Mange mites are gross little parasites that live on your alpaca. They cause hair loss and can even result in death. Treatment ranges from simple to complex. Is your alpaca going bald for another reason or does he/she have mites?
Alpaca skin problems were new to us. We’d not seen any in our herd until recently. We didn’t suspect mites at first when 3 of our alpacas started to loose hair. We first noticed a loss of hair on the back of one alpacas’ neck. For some reason this patch grew fleece back and we were unconcerned. We figured she just rubbed against something and pulled out the fleece.
Soon we noticed two other alpacas in the same field with what looked like trails of hair loss on their backs. One of the alpacas had several bald spots on her belly. A fourth alpaca in the same field has never developed any hair loss or other signs of mites.
We never saw any puss, but the skin was thick and scaly. This one alpaca was scratching a lot.
Not having a camelid vet near us, we usually do our own research to try and figure out what is going on. There could be a few reasons an alpaca develops hair loss.
- Mange Mite
- Zinc deficiency
You can take a skin scraping to your vet to test to get a diagnosis, but sometimes these are negative when the alpaca actually does have mange mites.
Didn’t look like ringworm to us. Zinc deficiencies usually show with a loss of hair to the nose area. Apparently, zinc deficiencies are not as prevalent as once thought. We read that only 5-10% of hair loss issues are a zinc problem. Have your animals’ blood tested by a vet to see if they are deficient in zinc. Then you can supplement and fix the problem.
Our research lead us to believe we were dealing with mites, lice, or fungus. This particular alpaca with the balding has had lice before with no hair loss.
We could not find any nits and sort of ruled lice out but kept it in the back of our minds.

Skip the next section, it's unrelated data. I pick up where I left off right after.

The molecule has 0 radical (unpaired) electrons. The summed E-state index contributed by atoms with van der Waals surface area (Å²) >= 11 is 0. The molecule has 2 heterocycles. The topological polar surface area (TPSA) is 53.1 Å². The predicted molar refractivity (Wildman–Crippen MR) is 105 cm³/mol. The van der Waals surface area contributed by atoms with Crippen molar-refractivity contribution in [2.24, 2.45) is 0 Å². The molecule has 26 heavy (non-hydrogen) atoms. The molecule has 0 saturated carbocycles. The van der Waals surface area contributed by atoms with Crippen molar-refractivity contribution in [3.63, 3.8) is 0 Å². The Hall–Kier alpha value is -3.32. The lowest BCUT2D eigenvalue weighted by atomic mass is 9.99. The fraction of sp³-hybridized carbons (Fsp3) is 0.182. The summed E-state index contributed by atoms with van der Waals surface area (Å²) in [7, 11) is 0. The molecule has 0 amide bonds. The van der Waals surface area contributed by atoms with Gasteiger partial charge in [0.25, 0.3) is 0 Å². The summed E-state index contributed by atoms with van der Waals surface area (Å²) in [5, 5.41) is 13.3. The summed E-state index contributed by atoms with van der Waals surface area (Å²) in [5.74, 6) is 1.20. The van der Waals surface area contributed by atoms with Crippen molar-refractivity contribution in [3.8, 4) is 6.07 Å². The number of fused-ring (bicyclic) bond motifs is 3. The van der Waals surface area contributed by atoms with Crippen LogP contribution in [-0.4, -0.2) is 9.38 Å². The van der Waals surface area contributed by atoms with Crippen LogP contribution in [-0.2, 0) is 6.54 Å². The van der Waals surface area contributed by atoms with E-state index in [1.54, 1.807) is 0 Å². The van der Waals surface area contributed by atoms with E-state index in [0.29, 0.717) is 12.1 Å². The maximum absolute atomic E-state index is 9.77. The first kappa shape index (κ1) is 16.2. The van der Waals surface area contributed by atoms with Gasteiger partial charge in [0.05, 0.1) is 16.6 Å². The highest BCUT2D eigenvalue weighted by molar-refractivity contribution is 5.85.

The most likely cause to us was mites. There are three kinds of mites that could infect alpacas. Sarcoptic mange mites, chorioptic mites, and psortoptes mites.
Sarcoptic mites are serious in alpacas. These mites burrow into the skin. They like to burrow into hairless or short haired areas on the face or ears but can spread to all parts of the body. You may notice weight loss in your alpaca. Crusts will form on the skin which then becomes thickened and wrinkled. Soon the hair falls out.
To identify these mites, a deep scraping needs to be taken and examined under a microscope. Even then, it might be difficult to spot the mites.
Chorioptic mites do not burrow into the skin. They usually infest in the lower legs. This type of mite does not seem to produce the skin thickening as does the sarcoptic mite. With this type of mite you might first notice lesions between the toes.
Psortoptes mites usually appear as head shaking in camelids. You may see a waxy exudate from the ears and your animal may lack coordination. An ear swab will reveal mites in the ears.There are so many mite treatments out there it could make your head spin.
We list a few here. There are others. Apparently, what works for one alpaca may not work for another and sometimes nothing seems to work.
Our research has not made it clear if the times nothing has worked the animals were too infected, immuno-compromised, or simply didn’t have mites and were getting the wrong treatment.
Below are some of the treatments which seem to work. Always consult with a vet for appropriate treatment (a camelid vet if you can find one).
1. Mike Saffleys’ “witches brew” – 2/3 pint mineral oil, 1/5 pint DMSO, 8ml ivermectin, 5cc gentamycin (50mg per ml). You must get this from a vet.
2. Ivermectin SubQ injection. Give the injection and then give the same dose again in 10 days. Or many are suggesting ivermectin once a week for
3 weeks to rid the alpaca of mites. Check with a vet for dosage. If they have mites in their ears, you can dilute ivermectin in saline and drop in the ears (again check with a vet for doseage).
3. Amitraz – An antiparasitic drug used on other animals to control ticks, lice, and mites. In some cases it has worked on alpacas.
4. Atroban – Used to control mites and mange on swine. Has been used with success in alpacas.
5. Fipronil (Frontline) – An insecticide used on smaller animals with success on alpacas. Expensive to use.
6. Spot On (Cypermethrin) – Be careful using this product or others with permethrin in it. Has had some adverse reactions (collapse and severe agitation).
We used Ivermectin and it seems to have taken care of the problem so far.
Some of the mites become more active in the fall and winter so, we will be watching.
Another tip is to get rid of the crusty, dead skin that these mites feed on and that will help reduce the mites. Some people like calendula cream to speed healing of the skin. Bag balm is effective. Try a tea tree oil salve. It seems to work well, too, and is thought to smother the mites.
Mange mites are not to be taken lightly. If you suspect this nasty little parasite, treat and keep treating until they are gone. Consult a vet for appropriate diagnosis and treatment.